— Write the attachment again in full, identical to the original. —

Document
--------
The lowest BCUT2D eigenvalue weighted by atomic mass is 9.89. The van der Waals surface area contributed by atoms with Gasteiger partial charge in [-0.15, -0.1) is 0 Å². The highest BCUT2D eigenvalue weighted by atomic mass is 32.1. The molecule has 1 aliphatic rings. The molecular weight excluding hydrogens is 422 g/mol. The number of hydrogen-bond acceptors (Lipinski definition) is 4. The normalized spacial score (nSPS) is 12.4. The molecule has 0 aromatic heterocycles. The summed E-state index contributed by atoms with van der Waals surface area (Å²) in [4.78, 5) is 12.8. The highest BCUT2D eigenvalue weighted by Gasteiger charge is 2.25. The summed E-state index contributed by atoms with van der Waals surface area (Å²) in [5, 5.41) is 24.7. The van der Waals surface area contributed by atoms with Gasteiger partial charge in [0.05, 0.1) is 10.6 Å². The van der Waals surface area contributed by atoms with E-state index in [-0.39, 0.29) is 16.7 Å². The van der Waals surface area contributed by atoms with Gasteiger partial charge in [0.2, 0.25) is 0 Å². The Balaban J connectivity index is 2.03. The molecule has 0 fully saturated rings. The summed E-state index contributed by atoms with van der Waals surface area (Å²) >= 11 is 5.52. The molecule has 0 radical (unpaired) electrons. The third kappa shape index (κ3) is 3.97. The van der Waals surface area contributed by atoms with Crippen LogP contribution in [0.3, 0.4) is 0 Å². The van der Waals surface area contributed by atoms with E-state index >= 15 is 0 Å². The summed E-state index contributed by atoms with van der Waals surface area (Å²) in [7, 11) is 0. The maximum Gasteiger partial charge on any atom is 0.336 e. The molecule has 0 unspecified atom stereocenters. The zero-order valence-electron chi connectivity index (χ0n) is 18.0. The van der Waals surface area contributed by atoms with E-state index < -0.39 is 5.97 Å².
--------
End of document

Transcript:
The lowest BCUT2D eigenvalue weighted by atomic mass is 9.89. The van der Waals surface area contributed by atoms with Gasteiger partial charge in [-0.15, -0.1) is 0 Å². The highest BCUT2D eigenvalue weighted by atomic mass is 32.1. The molecule has 1 aliphatic rings. The molecular weight excluding hydrogens is 422 g/mol. The number of hydrogen-bond acceptors (Lipinski definition) is 4. The normalized spacial score (nSPS) is 12.4. The molecule has 0 aromatic heterocycles. The summed E-state index contributed by atoms with van der Waals surface area (Å²) in [4.78, 5) is 12.8. The highest BCUT2D eigenvalue weighted by Gasteiger charge is 2.25. The summed E-state index contributed by atoms with van der Waals surface area (Å²) in [5, 5.41) is 24.7. The van der Waals surface area contributed by atoms with Gasteiger partial charge in [0.05, 0.1) is 10.6 Å². The van der Waals surface area contributed by atoms with E-state index in [-0.39, 0.29) is 16.7 Å². The van der Waals surface area contributed by atoms with Gasteiger partial charge in [0.2, 0.25) is 0 Å². The Balaban J connectivity index is 2.03. The molecule has 0 fully saturated rings. The summed E-state index contributed by atoms with van der Waals surface area (Å²) >= 11 is 5.52. The molecule has 0 radical (unpaired) electrons. The third kappa shape index (κ3) is 3.97. The van der Waals surface area contributed by atoms with Crippen LogP contribution in [0.3, 0.4) is 0 Å². The van der Waals surface area contributed by atoms with E-state index >= 15 is 0 Å². The summed E-state index contributed by atoms with van der Waals surface area (Å²) in [7, 11) is 0. The maximum Gasteiger partial charge on any atom is 0.336 e. The molecule has 0 unspecified atom stereocenters. The zero-order valence-electron chi connectivity index (χ0n) is 18.0. The van der Waals surface area contributed by atoms with E-state index < -0.39 is 5.97 Å².